Myrmecoris gracilis (Miridae), a clear example of ant-mimicry or myrmecomorphy. Picture property of Michael F. Schönitzer (CC 4.0).
  • Some active mechanisms are 1) escaping, 2) biting, 3) the detachment of some appendices to confuse predators and 4) the emission of stink or irritating substances by their odoriferous glands, which in most of cases they acquire from plants they feed on. Others emit stridulating sounds.

Life forms and diversity

Even though most people know something about heteropterans due to the famous bed bugs, feeding on blood is far from being the only life form among true bugs.

  • Terrestrial

Most heteropterans inhabit terrestrial environments, either on plants or on the ground as phytophagous (they feed on vegetal fluids) or predators of other insects. There are also some terrestrial heteropterans that feed on roots or on fungi that develop under tree bark. Some examples of terrestrial phytophagous families are Pentatomidae and Coreidae. Among predators, which use their stylet to inoculate proteolytic agents inside their preys to dissolve their content and then suck it, there are a lot of members from Reduviidae family.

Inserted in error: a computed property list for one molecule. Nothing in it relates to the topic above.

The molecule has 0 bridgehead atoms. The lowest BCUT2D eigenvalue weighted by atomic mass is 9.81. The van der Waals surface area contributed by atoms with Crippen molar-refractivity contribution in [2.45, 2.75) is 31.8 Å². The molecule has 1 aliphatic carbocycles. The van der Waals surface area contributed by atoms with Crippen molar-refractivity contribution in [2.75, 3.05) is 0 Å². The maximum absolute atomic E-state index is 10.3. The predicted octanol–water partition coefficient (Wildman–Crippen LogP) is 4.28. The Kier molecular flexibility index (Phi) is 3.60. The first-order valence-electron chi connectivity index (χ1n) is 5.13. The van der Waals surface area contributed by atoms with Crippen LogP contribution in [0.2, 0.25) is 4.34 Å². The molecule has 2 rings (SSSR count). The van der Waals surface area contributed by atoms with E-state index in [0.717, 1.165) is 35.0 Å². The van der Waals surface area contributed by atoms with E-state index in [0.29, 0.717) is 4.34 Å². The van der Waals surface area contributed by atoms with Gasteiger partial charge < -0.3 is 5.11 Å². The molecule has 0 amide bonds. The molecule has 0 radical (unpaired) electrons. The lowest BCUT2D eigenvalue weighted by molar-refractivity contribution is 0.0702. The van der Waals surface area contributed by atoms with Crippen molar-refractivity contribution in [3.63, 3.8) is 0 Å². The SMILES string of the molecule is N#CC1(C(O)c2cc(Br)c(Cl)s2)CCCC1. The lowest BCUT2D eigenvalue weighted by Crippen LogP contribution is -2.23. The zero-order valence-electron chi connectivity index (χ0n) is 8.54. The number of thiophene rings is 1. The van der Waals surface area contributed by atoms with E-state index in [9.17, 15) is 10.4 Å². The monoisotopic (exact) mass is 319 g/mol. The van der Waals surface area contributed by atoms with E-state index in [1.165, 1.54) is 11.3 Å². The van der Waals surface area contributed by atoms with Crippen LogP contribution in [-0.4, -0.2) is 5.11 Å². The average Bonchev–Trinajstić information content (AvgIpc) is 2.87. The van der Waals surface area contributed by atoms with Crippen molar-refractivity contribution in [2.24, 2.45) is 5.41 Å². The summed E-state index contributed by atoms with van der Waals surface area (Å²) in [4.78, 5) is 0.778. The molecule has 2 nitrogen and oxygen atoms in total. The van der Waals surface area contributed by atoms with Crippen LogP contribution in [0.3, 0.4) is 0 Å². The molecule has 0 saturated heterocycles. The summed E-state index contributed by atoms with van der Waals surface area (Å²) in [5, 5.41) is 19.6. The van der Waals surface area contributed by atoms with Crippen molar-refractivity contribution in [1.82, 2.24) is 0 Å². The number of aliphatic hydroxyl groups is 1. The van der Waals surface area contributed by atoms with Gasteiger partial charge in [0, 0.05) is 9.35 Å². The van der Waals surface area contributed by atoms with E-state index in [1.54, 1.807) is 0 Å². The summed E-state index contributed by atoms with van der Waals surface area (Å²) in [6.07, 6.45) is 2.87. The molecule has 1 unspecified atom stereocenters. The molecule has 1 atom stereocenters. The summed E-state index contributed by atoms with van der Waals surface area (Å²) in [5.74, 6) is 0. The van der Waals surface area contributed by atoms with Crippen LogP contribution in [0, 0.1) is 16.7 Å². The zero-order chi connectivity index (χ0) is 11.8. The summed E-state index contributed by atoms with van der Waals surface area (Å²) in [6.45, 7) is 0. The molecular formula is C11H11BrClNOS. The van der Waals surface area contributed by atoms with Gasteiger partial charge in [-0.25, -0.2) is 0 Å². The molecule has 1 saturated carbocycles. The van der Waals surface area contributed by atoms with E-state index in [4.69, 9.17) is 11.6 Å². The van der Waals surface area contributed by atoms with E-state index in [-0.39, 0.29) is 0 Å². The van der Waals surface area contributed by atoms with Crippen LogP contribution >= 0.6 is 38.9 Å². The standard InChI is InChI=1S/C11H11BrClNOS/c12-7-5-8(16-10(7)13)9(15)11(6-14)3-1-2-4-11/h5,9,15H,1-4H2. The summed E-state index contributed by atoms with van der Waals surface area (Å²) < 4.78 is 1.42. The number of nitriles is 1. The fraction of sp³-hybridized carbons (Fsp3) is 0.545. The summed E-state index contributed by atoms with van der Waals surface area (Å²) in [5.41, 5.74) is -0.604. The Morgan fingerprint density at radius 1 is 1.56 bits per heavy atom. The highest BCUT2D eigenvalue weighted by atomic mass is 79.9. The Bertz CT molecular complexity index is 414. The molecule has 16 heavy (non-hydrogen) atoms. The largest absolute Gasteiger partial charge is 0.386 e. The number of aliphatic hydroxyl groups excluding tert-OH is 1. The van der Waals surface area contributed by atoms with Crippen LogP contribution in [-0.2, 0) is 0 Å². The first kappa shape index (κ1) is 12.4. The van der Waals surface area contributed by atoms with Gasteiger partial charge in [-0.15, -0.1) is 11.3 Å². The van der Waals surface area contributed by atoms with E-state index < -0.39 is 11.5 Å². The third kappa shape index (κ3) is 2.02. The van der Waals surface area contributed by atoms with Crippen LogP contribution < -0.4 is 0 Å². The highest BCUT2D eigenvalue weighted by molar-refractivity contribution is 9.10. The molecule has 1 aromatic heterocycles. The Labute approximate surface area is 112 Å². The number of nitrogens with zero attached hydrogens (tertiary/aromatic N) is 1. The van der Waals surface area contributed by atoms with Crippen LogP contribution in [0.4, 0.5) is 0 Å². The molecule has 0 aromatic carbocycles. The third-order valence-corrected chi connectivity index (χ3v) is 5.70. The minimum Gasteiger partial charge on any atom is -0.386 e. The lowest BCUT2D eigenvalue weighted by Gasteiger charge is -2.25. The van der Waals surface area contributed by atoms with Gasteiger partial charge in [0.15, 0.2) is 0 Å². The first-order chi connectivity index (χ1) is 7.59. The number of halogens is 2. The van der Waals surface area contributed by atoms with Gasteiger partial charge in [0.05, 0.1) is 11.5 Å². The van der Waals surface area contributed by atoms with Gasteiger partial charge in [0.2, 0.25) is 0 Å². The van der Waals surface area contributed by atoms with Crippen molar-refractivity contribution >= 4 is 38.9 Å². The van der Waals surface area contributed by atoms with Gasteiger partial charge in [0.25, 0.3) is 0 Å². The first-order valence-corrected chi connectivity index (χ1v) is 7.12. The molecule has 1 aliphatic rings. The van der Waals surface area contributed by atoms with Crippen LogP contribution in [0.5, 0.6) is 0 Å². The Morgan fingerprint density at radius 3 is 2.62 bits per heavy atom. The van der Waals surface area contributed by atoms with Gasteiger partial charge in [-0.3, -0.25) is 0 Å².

• Aquatic and semiaquatic

Aquatic and semiaquatic forms have special adaptations to live in water, like hydrofuge hairpiles which repel the water. Most of them live in lakes and rivers, either on their surface (semiaquatic) or submerged.

Semiaquatic species usually have long legs and long antennae, which together with the hydrofuge hairpiles let them to stand on water. Water striders (Gerridae), which are very abundant in Europe, are a clear example of this life form.

Water striders (Gerris sp.). Picture property of Webrunner (CC 3.0)

Aquatic species usually have a pair of legs adapted to swim. A good example of this are the members of the family Notonectidae or backswimmers, which have the hind legs fringed for swimming.

Notonecta sp. (Notonectidae). Picture property of Jane Burton/Bruce Coleman Ltd. (link).